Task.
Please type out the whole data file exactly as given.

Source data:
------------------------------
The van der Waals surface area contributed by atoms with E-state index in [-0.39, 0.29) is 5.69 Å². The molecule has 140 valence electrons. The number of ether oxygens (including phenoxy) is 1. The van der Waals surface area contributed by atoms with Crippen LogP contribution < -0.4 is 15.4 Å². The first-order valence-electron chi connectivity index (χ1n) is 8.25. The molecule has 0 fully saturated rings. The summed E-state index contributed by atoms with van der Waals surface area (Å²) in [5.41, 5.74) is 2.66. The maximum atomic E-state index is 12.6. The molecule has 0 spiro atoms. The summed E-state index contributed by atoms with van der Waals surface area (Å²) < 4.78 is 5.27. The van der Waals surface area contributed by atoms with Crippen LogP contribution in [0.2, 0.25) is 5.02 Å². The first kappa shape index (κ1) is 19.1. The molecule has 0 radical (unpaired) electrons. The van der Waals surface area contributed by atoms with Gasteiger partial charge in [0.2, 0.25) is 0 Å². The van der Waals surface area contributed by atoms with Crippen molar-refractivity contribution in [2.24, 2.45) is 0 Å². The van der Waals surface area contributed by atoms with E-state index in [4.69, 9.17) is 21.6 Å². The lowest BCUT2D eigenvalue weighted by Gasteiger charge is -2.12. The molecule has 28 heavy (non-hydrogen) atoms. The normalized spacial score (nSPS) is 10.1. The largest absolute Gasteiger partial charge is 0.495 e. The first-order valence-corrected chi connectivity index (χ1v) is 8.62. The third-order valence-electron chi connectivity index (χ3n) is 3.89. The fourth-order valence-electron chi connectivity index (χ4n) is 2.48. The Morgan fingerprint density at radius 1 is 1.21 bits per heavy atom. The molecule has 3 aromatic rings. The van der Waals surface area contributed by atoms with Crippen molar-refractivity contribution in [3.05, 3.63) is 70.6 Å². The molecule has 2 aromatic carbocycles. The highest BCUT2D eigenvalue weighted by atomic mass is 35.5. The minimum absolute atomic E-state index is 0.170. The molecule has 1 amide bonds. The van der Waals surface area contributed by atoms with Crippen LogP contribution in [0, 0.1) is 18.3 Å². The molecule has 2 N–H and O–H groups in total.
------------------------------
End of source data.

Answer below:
The van der Waals surface area contributed by atoms with E-state index in [-0.39, 0.29) is 5.69 Å². The molecule has 140 valence electrons. The number of ether oxygens (including phenoxy) is 1. The van der Waals surface area contributed by atoms with Crippen LogP contribution < -0.4 is 15.4 Å². The first-order valence-electron chi connectivity index (χ1n) is 8.25. The molecule has 0 fully saturated rings. The summed E-state index contributed by atoms with van der Waals surface area (Å²) in [5.41, 5.74) is 2.66. The maximum atomic E-state index is 12.6. The molecule has 0 spiro atoms. The summed E-state index contributed by atoms with van der Waals surface area (Å²) < 4.78 is 5.27. The van der Waals surface area contributed by atoms with Crippen LogP contribution in [0.2, 0.25) is 5.02 Å². The first kappa shape index (κ1) is 19.1. The molecule has 0 radical (unpaired) electrons. The van der Waals surface area contributed by atoms with Gasteiger partial charge in [0.2, 0.25) is 0 Å². The van der Waals surface area contributed by atoms with Crippen molar-refractivity contribution in [2.24, 2.45) is 0 Å². The van der Waals surface area contributed by atoms with E-state index in [4.69, 9.17) is 21.6 Å². The lowest BCUT2D eigenvalue weighted by Gasteiger charge is -2.12. The molecule has 28 heavy (non-hydrogen) atoms. The normalized spacial score (nSPS) is 10.1. The largest absolute Gasteiger partial charge is 0.495 e. The first-order valence-corrected chi connectivity index (χ1v) is 8.62. The third-order valence-electron chi connectivity index (χ3n) is 3.89. The fourth-order valence-electron chi connectivity index (χ4n) is 2.48. The Morgan fingerprint density at radius 1 is 1.21 bits per heavy atom. The molecule has 3 aromatic rings. The van der Waals surface area contributed by atoms with Crippen molar-refractivity contribution in [3.05, 3.63) is 70.6 Å². The molecule has 2 aromatic carbocycles. The highest BCUT2D eigenvalue weighted by atomic mass is 35.5. The minimum absolute atomic E-state index is 0.170. The molecule has 1 amide bonds. The van der Waals surface area contributed by atoms with Crippen LogP contribution in [0, 0.1) is 18.3 Å². The molecule has 2 N–H and O–H groups in total.